What you can learn from a really long walk
Up at 4 a.m., then run the equivalent of two marathons before dusk. Now repeat that for 45 days.
Early Monday morning, a rental SUV with Georgia plates pulled up along a lonely stretch of road near Etna, New Hampshire. Out of the passenger seat slipped Karel Sabbe, a 28-year-old Belgian dentist, cinnamon roll in one hand and a small metal cup of water in the other.
It was not yet 4 a.m., and the damp morning was still as dark as dark can be. Sabbe’s best friend and crew member, Jorne “Joe” Biebuyck, opened the rear door of the SUV and readied Sabbe’s hydration pack. The two spoke a few words, alternating between Dutch and English, and then Biebuyck, clad in cargo shorts and flip-flops, accompanied his friend a hundred yards or so down the trail. A few minutes later, not even Sabbe’s headlamp was visible through the trees.
Sabbe was on day 34 of his attempt to break the fastest known time record for the Appalachian Trail, which stands at 45 days and some change, set last year by Joe McConaughy, a Seattle native now based in Boston. Both runners have been in a friendly competition since 2014, when McConaughy set the FKT for the Pacific Crest Trail. Two years later, Sabbe tore down that record by almost a full day, and his time still stands. He is currently on track to best McConaughy by a similar margin on the AT, too. If Sabbe is successful, he will become the first man to hold the FKT for the Pacific Crest Trail and the Appalachian Trail simultaneously. (Heather “Annish” Anderson currently holds both records for women on the trails.) It’s still early, but insiders say there’s a very good chance Sabbe will join Anderson in the record books.
“Karel has definitely got the trail cred,” says Peter Bakwin, who maintains FastestKnownTime.com and is widely considered the adjudicator of all things FKT. “He knows how to do this kind of long, multiday attempt in a supported style, and that kind of experience is invaluable on the trail.”
It also doesn’t hurt that Sabbe has taken tracking and transparency to a whole new level, Bakwin says. Prior to McConaughy’s record on the AT last year, a series of controversial FKT claims opened conversations about how to appropriately document and prove a record. Sabbe took note. And so, for this attempt, he is using a combination of data, including Strava and a GPS tracker that livestreams on his website. He and his crew are also asking at least two people a day to sign a Guinness World Records witness statement indicating where and when they observed Sabbe.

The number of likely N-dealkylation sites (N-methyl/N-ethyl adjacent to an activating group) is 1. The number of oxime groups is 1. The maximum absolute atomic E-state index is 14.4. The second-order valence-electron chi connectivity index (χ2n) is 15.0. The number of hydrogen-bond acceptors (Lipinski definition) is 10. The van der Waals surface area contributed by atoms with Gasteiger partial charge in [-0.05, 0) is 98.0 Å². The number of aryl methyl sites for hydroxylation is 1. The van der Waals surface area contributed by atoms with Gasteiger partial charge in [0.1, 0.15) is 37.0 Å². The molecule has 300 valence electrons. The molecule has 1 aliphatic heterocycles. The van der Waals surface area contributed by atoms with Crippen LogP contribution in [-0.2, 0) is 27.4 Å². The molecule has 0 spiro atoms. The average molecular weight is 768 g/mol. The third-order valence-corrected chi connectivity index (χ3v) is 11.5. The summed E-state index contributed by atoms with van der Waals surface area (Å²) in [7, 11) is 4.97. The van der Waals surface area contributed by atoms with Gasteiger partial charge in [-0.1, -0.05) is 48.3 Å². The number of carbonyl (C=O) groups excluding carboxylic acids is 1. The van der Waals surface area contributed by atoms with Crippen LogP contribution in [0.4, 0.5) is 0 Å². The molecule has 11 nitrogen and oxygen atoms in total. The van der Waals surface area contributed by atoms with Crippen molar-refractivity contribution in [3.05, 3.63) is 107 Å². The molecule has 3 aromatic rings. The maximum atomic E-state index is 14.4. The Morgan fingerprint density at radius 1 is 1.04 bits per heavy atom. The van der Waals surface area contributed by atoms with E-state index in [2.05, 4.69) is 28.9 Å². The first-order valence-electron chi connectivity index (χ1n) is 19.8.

“We didn’t want to take any chances, and we didn’t want there to be any questions,” Sabbe told me on the trail. “We wanted everything to be public.”
That has endeared him to both the ultrarunning and hiking communities. So too has his approach to the supported hike: low-key and low-impact. Aside from some gear provided by sponsors, Sabbe has funded this attempt almost entirely out of his own pocket. In addition to Biebuyck, Karel’s only other constant crew support has been his wife, Emma, who sprained her ankle on the trail in Massachusetts last week.
On the day I met up with Sabbe, however, his small team was joined by Emma’s parents, who also reside in Belgium. The older couple had planned to rent a camper van or small RV for the trek but couldn’t find one that was handicap accessible (Emma’s mom uses a wheelchair), so instead the foursome drove as a convoy, meeting Sabbe at a few trailheads each day. At the first rendezvous, Sabbe was 16 miles into his 50-mile day. He paused just long enough to down two sodas and a bowl of noodles before heading out again. As he ate, his mother-in-law prepared mashed potatoes made with half a tub of margarine for the next stop. Emma handed him marshmallows and stashed chocolate bars in his pack. “We just have to keep stuffing him,” she explained.
Early on in his attempt, Sabbe dropped about eight pounds as he powered through challenging terrain in places like Tennessee’s Great Smoky Mountains. Meanwhile, Emma and Biebuyck struggled to figure out how best to keep him fed. (They estimate he’s eating about 10,000 calories a day.) In the end, the answer was right in front of them, Emma said. “Real American food—that’s pretty much all it takes.”
Pizza has been a favorite of Sabbe’s. So are cheese balls. And cheeseburgers—particularly Burger King Double Whoppers, which at 940 calories are close to twice that of a Big Mac. Sabbe also likes to eat Nutella straight out of the jar. “I am Belgian, after all,” he joked.
This week, Sabbe will tackle the White Mountains, including Mount Washington, notorious for its capricious weather and steep trails. From there, he’ll enter Maine, where the trail is no less challenging. His pace will slow, but that’s part of the plan. “I wanted my big days to be in the south, while I was fresh,” he told me. “This week and next, I can just be tired and speed-hike.”
He’ll still need to pull down super-high mileage—at least 30 miles a day—if he wants to beat McConaughy’s record and arrive at Mount Katahdin, the AT’s northernmost terminus, by September 1. As of now, that doesn’t seem like a problem. Sabbe thus far has kept to a schedule so regular that it has blown away even experts like Bakwin—on the trail each day by 4 a.m., run the equivalent of two marathons, knock off in time for dinner, and get to sleep at about 7 p.m.
In 34 days, Sabbe has yet to waver from that tempo.
“He may be Belgian,” Bakwin says, “but he runs like a Swiss watch.”